Is Scott Walker Unstoppable?

Scott Walker is riding high now, and soon he will be unstoppable.

The two political parties are becoming, more and more, ideological parties.  Gallup reports that 70% of all Republicans describe themselves as “conservative” (and that explains why Jeb Bush never fails to also describe himself also as “conservative”), and only 24% of Republicans describe themselves as “moderate.”  

Consider those numbers and then consider the percentage of Republicans who favor different potential nominees in recent polls, and consider the combined percentage of the vote for Republican candidates who are clearly conservative, by which I include Scott Walker, Rand Paul, Mike Huckabee, Ben Carson, Ted Cruz, Marco Rubio, Rick Perry, Bobby Jindal, and Rick Santorum.

The CNN poll of February 18 had these percentages of support for possible Republican candidate:  Huckabee (17), Bush (12), Walker (11), Paul (11), Carson (9), Christie (7), Rubio (6), Cruz (3), Perry (2), Santorum (2), Kasich (2), and Jindal (1).  About 17% are undecided, but the clearly conservative Republican potential candidates have a combined total in that survey of 62%, even assuming that none of the undecided respondents supported a conservative candidate.

Now consider PPP poll results one week later: Walker (25), Huckabee (11), Paul (13), Carson (11), Bush (10), Christie (5), Cruz (5), Paul (4), Rubio (3), Perry (3), with Jindal, Santorum, and Kasich each at one percent.  About 7% were undecided, but the clearly conservative candidates had 74% of the respondents support, even if none of the undecided supported a conservative candidate.

The Marist Poll of March 7 shows that Walker, again, has a plurality with these numbers: Bush (19), Walker (18), Huckabee (10), Carson (9), Paul (7), Christie (6), Rubio (5), Cruz (4), Perry (3), Santorum (2), Jindal (2), and Kasich (1), with about 14% undecided.  Although Bush has a plurality in this poll, the combined total of the clearly conservative candidates is 60% of the total, even if none of the undecided supported a conservative candidate.

These strongly conservative Republicans cover some broad territory (Rand Paul is libertarian and Mike Huckabee is a social conservative), but none of these Republicans’ supporters, when his favorite Republican falters, is going to turn to Jeb Bush or Chris Christie or John Kasich.  When the race for the nomination boils down to Bush and Walker, then Walker’s numbers will quickly balloon to a clear majority of Republicans.  At that point, the race is over.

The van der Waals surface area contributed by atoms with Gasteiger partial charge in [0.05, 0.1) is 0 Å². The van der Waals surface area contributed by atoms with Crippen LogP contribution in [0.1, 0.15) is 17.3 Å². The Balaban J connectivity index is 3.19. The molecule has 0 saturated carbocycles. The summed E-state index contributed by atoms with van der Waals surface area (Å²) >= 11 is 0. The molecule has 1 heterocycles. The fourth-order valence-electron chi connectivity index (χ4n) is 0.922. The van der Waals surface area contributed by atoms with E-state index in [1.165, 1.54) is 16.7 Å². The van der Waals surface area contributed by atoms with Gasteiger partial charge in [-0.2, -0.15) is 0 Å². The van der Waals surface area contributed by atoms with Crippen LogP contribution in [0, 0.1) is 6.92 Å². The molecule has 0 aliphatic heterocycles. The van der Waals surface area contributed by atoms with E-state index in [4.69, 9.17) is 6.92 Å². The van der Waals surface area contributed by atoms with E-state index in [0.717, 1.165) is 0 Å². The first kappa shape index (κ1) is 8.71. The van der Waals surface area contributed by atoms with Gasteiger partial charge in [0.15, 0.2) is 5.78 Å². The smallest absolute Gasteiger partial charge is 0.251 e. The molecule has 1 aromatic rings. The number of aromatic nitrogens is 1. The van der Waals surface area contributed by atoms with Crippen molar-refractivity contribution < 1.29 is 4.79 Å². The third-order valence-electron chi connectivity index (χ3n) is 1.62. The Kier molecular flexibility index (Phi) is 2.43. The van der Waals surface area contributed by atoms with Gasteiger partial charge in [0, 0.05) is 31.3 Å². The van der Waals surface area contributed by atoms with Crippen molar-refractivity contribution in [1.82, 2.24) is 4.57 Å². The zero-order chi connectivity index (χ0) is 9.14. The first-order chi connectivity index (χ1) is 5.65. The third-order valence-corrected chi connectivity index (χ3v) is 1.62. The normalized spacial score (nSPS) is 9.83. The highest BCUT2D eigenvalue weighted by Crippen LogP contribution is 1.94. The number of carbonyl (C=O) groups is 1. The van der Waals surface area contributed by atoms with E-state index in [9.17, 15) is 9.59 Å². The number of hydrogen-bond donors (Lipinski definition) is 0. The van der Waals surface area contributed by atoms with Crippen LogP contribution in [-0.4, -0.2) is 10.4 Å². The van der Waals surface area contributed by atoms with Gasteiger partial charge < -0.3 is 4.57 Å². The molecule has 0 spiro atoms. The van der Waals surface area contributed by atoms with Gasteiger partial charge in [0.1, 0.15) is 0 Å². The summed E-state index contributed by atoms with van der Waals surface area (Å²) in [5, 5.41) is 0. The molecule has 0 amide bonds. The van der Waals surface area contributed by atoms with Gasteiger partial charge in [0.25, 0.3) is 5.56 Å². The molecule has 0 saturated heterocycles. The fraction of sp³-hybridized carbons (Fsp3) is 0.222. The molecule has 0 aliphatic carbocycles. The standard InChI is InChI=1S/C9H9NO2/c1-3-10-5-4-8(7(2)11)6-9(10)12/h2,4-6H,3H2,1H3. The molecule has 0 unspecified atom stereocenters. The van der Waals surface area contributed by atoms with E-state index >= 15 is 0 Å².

Look at the polling data in particular states.  Gravis Poll data in South Carolina shows Bush with a small plurality over Walker, but even when native son Lindsay Graham is in the mix, the clearly conservative candidates have 54% of the respondents, even with 5% still undecided.  Gravis Poll data in Bush’s Florida shows the clearly conservative candidates with 61% of the respondents, even with 10% still undecided.  The results for Nevada show clearly conservative candidates with 61% of the vote, with 16% undecided. 

The Field Poll in California gives the clearly conservative Republicans with 58% support, even when a whopping 33% are undecided.  The NBC Poll in New Hampshire shows 57% supporting clear conservatives, even when 12% are undecided.  Christopher Newport University in Virginia gives clear conservative candidates “only” 53% of the support, with 13% undecided.  Rick Santorum’s home state of Pennsylvania gives the clear conservative candidates 63% of the support, with 7% undecided. 

If Walker remains the most likely conservative to win the Republican nomination, then other conservative contenders will find their support and contributions going to Walker.  As the race begins to boil down to Walker or Bush, conservatives will have an increasingly simple choice. 

The only thing that might derail Scott Walker is if he seems to be unelectable.  Yet Scott Walker is the only governor in American history to have ever won three elections in four years, and that in Wisconsin.  The most recent Marist poll shows Scott Walker running neck and neck with Hillary Clinton, and it shows Scott Walker running better against Hillary than any other Republican.  That suggests that not only is Walker electable, but he may well be the most electable Republican around.

Conservatives, frustrated since 1988, want a strong conservative to be the Republican nominee in 2016, and Scott Walker fits that perfectly.  Republicans, practically all Republicans, want to win the White House next time around, and Scott Walker may be the best chance for a Republican president in 2016.  It is hard to see moderates fighting Walker too hard, and it is almost certain that conservatives will coalesce around him fairly fast.  Scott Walker seems unstoppable.